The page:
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The Embedded Corporation: Corporate Governance and Employment Relations in Japan and the United States

Опубликовано на портале: 12-11-2007
Изд-во: Princeton University Press, 2007, 236 с.
Is there one best way to run the modern business corporation? What is the appropriate balance between shareholders, executives, and employees? These questions are being vigorously debated as layoffs, scandals, and restructurings rattle companies around the world. The common assumption is that globalization is merging the varieties of corporate capitalism. Yet, as this book shows, corporations in Japan and the United States are responding differently to the pressures unleashed by globalization. In The Embedded Corporation, Sanford Jacoby traces this diversity to national differences in economic history and social norms, and, paradoxically, to global competition itself. The book's vantage point for exploring the varieties of capitalism is the human resource departments of large corporations, where changes in markets and technology turn into corporate labor policies affecting millions of workers. Despite some cross-fertilization, Japanese and American corporations maintain distinctive approaches to human resource management, which has important consequences for how firms compete, for corporate governance, and even for the level of inequality in Japan and the United States. The Embedded Corporation is a major contribution to our understanding of comparative management and the relationship between business, society, and the global economy. Sanford M. Jacoby is the Howard Noble Professor of Management, Public Policy, and History at the University of California, Los Angeles.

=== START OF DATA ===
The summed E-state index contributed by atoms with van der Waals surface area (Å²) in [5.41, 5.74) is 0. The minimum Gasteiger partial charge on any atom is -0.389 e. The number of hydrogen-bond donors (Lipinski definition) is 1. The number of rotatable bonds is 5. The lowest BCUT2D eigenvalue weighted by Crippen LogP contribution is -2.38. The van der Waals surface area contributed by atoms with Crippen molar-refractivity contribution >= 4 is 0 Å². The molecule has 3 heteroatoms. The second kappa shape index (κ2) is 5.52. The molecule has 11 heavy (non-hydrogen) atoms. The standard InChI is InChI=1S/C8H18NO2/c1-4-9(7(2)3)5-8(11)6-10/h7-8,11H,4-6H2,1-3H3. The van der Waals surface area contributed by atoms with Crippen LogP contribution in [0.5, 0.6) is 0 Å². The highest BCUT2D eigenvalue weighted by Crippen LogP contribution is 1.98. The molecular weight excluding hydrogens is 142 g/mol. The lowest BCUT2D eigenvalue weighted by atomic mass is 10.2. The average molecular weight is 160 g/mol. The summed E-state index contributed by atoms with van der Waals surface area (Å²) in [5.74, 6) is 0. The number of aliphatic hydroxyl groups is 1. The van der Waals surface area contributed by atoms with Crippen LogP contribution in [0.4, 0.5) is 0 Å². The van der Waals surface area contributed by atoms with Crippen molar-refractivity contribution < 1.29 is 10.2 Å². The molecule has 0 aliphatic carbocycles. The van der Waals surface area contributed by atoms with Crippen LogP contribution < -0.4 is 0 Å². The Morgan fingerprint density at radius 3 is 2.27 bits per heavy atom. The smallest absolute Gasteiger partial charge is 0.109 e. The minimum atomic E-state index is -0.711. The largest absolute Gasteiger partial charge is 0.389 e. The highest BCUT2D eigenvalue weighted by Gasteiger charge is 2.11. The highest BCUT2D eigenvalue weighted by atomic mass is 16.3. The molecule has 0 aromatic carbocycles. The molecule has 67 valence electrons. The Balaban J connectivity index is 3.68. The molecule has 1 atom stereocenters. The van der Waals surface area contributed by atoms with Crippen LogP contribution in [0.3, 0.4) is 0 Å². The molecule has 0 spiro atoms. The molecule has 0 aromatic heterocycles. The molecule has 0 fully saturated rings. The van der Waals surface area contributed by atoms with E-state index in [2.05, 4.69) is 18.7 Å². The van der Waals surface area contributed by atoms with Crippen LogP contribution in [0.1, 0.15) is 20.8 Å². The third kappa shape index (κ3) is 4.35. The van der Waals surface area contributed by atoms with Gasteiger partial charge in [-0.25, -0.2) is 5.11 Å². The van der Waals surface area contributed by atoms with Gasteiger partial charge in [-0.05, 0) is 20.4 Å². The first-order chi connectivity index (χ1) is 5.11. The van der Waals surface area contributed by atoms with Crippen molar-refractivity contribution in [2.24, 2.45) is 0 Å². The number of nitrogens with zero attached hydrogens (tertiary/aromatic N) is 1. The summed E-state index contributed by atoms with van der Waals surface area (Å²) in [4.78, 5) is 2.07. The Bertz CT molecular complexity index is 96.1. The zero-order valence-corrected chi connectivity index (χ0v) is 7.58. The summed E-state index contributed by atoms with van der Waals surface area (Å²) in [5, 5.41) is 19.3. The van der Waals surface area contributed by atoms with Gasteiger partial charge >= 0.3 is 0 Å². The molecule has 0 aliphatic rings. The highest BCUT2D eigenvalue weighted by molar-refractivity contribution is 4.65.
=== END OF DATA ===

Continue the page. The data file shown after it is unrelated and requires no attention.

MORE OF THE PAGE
Preface to the Paperback Edition
Preface

Chapter 1. Management and the Varieties of Capitalism
Chapter 2. Human Resources Departments in Large Japanese Firms: The Way It Was
Chapter 3. Inside Japanese Companies Today
Chapter 4. The Evolution of Human Resource Management in the United States
Chapter 5. Inside U.S. Companies Today
Chapter 6. Comparative Survey Data
Chapter 7. Taking Stock and Looking Ahead

Acknowledgments
Notes
Index